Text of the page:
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A Trillion-Ton Iceberg Broke Off Antarctica and All I Can Think About Is Food

On July 12, an iceberg the size of Delaware broke loose from Antarctica and floated into the sea. Researchers, who had been anticipating the breakup since 2014, say that it cannot be attributed to climate change. At least not yet.

As I continued scrolling through my morning news feed, I skimmed other headlines: Donald Trump Jr., the perfect summer cocktail, net neutrality. Over the past year, I developed a habit of pausing before clicking, especially on upsetting content, because when you have a baby in the same year Donald Trump is elected president, you have little energy left to mine toxic tweets. Sometimes that self-preservation would turn into mild indifference, however, and stories with important yet triggering keywords would get ignored, flicked upward and out of sight.

But my thumb stopped on the iceberg headline. A tremulous sense of fear eventually made me click.

It didn’t matter that no scientist was ready to make a call on what caused the break. The reality is that climate change is getting worse every week, and policymakers are ignoring one of the biggest factors. The role food and agriculture plays has been almost entirely absent from written commitments in local or worldwide negotiations, according to the Center for a Livable Future at Johns Hopkins University.

This is a problem. Two days before the Antarctic iceberg broke loose, a study was published in the Proceedings of the National Academy of Sciences that, in a nutshell, confirmed some of our worst fears: Earth’s sixth mass extinction is already underway, threatening the planet’s animal populations and ecosystems. To use the authors’ words, we’re looking at a “biological annihilation” that’s largely human-caused.

Unlike the researchers assessing the iceberg, the authors of this study clearly point to climate change: “In the last few decades, habitat loss, overexploitation, invasive organisms, pollution, toxification, and more recently climate disruption, as well as the interactions among these factors, have led to the catastrophic declines in both the numbers and sizes of populations. …”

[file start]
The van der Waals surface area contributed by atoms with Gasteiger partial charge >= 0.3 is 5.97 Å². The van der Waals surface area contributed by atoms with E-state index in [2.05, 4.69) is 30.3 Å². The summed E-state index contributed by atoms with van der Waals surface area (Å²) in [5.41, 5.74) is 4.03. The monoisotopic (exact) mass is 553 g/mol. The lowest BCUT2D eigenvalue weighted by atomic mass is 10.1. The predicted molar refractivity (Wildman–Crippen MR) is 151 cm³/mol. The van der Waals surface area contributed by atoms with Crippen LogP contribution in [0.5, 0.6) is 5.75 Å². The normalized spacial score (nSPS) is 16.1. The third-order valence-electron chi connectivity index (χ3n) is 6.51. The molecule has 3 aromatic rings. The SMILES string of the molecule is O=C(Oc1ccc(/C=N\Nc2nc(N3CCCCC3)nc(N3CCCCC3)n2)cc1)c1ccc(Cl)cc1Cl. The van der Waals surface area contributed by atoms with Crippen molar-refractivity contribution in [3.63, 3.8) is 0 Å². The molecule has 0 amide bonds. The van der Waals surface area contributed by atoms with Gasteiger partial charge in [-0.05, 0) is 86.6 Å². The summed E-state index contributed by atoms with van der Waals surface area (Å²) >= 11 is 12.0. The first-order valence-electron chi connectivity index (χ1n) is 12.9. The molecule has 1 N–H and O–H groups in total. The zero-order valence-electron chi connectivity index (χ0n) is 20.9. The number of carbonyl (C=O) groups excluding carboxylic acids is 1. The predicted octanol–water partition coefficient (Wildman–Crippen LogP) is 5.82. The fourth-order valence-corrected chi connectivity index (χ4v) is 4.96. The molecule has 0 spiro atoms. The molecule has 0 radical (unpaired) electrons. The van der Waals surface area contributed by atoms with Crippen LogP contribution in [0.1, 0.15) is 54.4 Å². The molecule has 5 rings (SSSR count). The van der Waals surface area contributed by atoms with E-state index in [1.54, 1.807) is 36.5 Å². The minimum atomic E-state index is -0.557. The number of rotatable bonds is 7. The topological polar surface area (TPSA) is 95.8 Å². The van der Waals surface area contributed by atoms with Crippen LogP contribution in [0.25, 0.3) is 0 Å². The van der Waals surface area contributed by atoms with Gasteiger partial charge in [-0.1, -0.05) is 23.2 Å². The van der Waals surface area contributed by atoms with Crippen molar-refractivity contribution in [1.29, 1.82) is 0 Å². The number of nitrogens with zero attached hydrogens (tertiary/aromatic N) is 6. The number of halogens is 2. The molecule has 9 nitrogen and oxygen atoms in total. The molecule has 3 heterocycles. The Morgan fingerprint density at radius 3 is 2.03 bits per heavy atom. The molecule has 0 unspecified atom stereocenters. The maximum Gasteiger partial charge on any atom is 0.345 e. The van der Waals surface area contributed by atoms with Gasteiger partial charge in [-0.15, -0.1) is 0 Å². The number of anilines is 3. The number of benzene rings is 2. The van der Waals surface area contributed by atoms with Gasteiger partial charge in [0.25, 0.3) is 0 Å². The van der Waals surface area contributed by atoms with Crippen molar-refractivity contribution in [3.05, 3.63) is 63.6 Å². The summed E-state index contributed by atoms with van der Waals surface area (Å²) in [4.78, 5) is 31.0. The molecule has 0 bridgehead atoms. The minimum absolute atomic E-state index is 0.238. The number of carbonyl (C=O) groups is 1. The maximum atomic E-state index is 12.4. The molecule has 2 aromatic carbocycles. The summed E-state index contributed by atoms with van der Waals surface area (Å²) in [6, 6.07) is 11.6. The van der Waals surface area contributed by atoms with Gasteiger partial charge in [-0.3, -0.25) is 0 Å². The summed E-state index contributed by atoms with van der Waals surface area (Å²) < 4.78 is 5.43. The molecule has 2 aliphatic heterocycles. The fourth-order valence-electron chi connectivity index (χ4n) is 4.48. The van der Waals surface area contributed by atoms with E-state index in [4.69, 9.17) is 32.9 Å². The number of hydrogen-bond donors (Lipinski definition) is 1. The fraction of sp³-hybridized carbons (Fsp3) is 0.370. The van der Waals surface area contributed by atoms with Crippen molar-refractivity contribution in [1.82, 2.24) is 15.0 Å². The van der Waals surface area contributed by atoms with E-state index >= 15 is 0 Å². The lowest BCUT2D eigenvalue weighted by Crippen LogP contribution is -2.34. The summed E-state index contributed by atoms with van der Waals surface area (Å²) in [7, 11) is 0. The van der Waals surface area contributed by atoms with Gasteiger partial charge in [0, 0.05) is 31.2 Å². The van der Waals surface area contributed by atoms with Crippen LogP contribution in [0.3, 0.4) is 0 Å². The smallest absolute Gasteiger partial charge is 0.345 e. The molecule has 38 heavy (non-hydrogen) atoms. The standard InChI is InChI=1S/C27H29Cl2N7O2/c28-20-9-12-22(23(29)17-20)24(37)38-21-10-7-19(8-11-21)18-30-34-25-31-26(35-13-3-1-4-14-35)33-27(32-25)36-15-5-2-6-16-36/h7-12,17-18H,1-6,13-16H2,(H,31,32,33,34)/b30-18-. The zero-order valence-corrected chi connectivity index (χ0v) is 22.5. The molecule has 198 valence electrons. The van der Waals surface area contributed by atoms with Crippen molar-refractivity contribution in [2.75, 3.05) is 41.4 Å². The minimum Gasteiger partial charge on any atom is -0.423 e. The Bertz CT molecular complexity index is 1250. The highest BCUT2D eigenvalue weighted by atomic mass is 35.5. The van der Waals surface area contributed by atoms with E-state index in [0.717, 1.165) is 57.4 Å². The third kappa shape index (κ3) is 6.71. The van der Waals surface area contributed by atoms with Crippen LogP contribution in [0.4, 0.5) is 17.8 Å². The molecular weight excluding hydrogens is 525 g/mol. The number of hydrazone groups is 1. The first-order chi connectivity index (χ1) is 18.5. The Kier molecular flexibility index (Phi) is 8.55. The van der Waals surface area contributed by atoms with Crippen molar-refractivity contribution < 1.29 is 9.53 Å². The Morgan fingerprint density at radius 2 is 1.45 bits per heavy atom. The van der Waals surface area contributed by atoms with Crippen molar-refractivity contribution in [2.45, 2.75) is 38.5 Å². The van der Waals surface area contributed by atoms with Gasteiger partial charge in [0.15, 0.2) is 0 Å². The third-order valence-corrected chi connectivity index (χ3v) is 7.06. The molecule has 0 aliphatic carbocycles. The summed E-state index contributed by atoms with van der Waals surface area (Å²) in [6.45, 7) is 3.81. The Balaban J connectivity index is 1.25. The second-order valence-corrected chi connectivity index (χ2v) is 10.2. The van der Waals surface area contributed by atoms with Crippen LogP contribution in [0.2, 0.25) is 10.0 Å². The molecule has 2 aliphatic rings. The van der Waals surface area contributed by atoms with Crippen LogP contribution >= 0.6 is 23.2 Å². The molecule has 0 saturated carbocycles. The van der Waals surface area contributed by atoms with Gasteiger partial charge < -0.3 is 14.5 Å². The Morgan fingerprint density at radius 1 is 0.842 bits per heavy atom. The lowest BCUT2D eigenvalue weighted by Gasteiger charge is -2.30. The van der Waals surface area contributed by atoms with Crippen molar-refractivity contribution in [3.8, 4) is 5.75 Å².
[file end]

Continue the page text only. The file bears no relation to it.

Recently, a colleague and I have been collaborating on a project measuring the environmental impacts of residential lawns and the industrial food system. Our research uncovered some surprising facts, and the data, compiled in one convenient place, have been sobering.

For instance, the food and agriculture sector is the second-largest contributor to emissions, at 24 percent, barely less than the energy sector. Global meat and dairy production together account for about 15 percent of total greenhouse gas emissions.

Why are meat and dairy emissions so high? Last year, in the United States alone, an estimated 90.9 million acres of corn and 89.5 million acres of soybeans were planted, and most of it went to feed livestock. (Feed crop production accounts for 24 percent of the sector’s emissions, while deforestation for feed crops and pasture accounts for 9 percent.)

One problem is the way those crops are grown, usually at an industrial scale requiring intense use of synthetic fertilizers, herbicides, and pesticides. Overuse of chemical fertilizers releases high levels of nitrous oxide, “a greenhouse gas with 300 times as much heat-trapping power as carbon dioxide,” reported Science News. Intensive monoculture farming depletes soil, pollutes rivers, and destroys habitats.

Unlike the cause of the iceberg, there’s no debate there.

Meanwhile, the stomach-churning joke is that all those greenhouse gas-emitting resources—land, travel, energy, labor, livestock, and so on—produce food that we don’t even eat: The Food and Agriculture Organization estimates that one-third of the food produced in the world is wasted, approximately 1.3 billion metric tons.

Our food is clearly contributing to climate chaos. But why aren’t governments targeting it in their climate agreements? A problem that huge, involving that much land and production, needs to be tackled on an equally huge scale. There’s only so much local communities can do, especially with the clock ticking.

Once the shock of a (cause-yet-to-be-determined) trillion-ton iceberg has worn off, maybe we can get serious about addressing our food.   

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